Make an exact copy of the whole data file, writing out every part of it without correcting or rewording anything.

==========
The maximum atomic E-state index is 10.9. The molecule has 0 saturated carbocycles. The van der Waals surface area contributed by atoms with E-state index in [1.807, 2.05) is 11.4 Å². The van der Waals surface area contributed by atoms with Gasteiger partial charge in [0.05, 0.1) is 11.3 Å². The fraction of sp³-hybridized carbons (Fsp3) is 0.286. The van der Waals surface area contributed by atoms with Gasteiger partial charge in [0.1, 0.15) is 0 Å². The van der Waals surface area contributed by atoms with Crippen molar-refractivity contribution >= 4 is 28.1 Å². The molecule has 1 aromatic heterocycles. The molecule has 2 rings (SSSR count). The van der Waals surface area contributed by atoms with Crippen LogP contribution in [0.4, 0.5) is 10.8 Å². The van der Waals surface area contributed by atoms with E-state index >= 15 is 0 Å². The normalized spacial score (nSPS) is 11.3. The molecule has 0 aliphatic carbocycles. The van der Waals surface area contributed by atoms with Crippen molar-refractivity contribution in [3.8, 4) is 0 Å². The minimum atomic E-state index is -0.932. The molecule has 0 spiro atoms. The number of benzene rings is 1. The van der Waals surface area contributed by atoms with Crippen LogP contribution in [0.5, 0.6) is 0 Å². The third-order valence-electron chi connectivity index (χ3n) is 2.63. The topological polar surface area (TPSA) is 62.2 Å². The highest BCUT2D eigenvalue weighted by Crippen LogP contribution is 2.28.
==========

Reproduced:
The maximum atomic E-state index is 10.9. The molecule has 0 saturated carbocycles. The van der Waals surface area contributed by atoms with E-state index in [1.807, 2.05) is 11.4 Å². The van der Waals surface area contributed by atoms with Gasteiger partial charge in [0.05, 0.1) is 11.3 Å². The fraction of sp³-hybridized carbons (Fsp3) is 0.286. The van der Waals surface area contributed by atoms with Gasteiger partial charge in [0.1, 0.15) is 0 Å². The van der Waals surface area contributed by atoms with Crippen molar-refractivity contribution >= 4 is 28.1 Å². The molecule has 1 aromatic heterocycles. The molecule has 2 rings (SSSR count). The van der Waals surface area contributed by atoms with Crippen LogP contribution in [0.4, 0.5) is 10.8 Å². The van der Waals surface area contributed by atoms with E-state index >= 15 is 0 Å². The normalized spacial score (nSPS) is 11.3. The molecule has 0 aliphatic carbocycles. The van der Waals surface area contributed by atoms with Crippen molar-refractivity contribution in [3.8, 4) is 0 Å². The minimum atomic E-state index is -0.932. The molecule has 0 spiro atoms. The number of benzene rings is 1. The van der Waals surface area contributed by atoms with Crippen LogP contribution in [0.5, 0.6) is 0 Å². The third-order valence-electron chi connectivity index (χ3n) is 2.63. The topological polar surface area (TPSA) is 62.2 Å². The highest BCUT2D eigenvalue weighted by Crippen LogP contribution is 2.28.